Make Waves

Students at Narragansett Beach

Beach season is in full swing here in Rhode Island, but it’s always beach season at the University of Rhode Island. There are a dozen public beaches near our main campus in Kingston and our Narragansett Bay campus has its own beach just a few steps from its classrooms. And even if you never get to enjoy the summer in Kingston, you’ll still have plenty of opportunities to study, learn, play and conduct research at the beach year-round.

Our marine affairs majors, for instance, have no choice but to be occasional beach-goers, since they study policies affecting the coastal environment. Student Sara Benson investigated how to reduce the amount of marine debris entering the ocean by interviewing local beach managers about litter policies.

You could become a Coastal Fellow or a Summer Undergraduate Research Fellow; both provide undergrads with opportunities to pursue timely environmental topics. Many fellows conduct research at the beach, from studying sea level rise and coastal erosion to beach-nesting birds and aquaculture. Hannah Madison spent last summer assessing the seasonal variability of algae blooms and how it relates to water quality. “I learned so many different things that I would never have known without that experience,” she said. “And it was definitely fun working at the beach every week. We never did the same thing twice.”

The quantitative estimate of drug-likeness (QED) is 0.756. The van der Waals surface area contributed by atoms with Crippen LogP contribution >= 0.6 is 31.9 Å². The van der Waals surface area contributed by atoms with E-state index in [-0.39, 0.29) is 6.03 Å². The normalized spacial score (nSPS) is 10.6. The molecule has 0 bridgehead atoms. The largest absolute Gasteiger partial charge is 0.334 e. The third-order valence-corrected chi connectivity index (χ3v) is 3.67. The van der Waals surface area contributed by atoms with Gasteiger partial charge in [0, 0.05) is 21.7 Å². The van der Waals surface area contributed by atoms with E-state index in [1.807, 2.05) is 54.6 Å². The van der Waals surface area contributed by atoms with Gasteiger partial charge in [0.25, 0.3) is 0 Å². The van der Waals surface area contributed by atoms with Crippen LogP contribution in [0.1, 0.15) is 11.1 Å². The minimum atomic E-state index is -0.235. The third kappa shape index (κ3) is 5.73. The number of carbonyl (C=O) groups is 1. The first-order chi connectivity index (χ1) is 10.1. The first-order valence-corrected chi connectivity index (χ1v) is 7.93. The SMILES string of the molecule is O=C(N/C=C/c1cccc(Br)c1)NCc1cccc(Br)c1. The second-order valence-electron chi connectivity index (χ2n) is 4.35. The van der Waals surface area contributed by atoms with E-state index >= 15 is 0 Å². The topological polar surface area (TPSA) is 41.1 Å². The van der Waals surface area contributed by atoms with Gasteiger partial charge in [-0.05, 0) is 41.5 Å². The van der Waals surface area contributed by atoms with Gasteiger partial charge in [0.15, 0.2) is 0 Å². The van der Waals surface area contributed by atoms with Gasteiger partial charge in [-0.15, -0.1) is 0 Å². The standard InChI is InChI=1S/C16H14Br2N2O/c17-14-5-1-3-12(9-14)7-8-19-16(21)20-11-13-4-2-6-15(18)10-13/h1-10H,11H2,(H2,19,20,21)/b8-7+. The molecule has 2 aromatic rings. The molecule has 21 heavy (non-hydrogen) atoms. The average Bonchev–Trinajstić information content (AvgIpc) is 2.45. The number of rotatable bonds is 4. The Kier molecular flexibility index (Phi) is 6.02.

You might enroll in our English class on literature and the sea, write about your beach experiences, and enter our annual maritime essay contest. We even have a Literature & Sea Lecture Series.

Our landscape architecture students incorporate the beach into their studies. Last year, juniors in a design class spent a semester coming up with sustainable ideas to help Oakland Beach in Warwick increase its resilience to severe storms. Their assignment was to strengthen the natural defenses of the beach using green infrastructure that can absorb and treat stormwater and reduce erosion.

Landscape architecture student Emma Winkler said that spending time at the beach and interacting with local community members was an invaluable part of the project. “There are things that were very important to them that we wouldn’t have thought of if we were just sitting in the studio,” she said.

Maybe you’d like to teach surfing to children with Down syndrome as part of a kinesiology class; or learn about the use of robotics in studying changing coastlines; or explore how drugs are being discovered from marine organisms. Students at our Graduate School of Oceanography even helped solve one of Rhode Island’s most unusual mysteries by revealing the cause of a recent beach explosion. (It was a build-up of hydrogen beneath the sand.)

And when you’re finished learning about all of these aspects of the beach, you can join our surfing, fishing, or scuba diving clubs.

Here at the University of Rhode Island, which was recently recognized as third among the country’s 30 most beautiful coastal college campuses, the beach is much more than a beautiful summertime destination—it’s a big part of our history, culture and everyday life.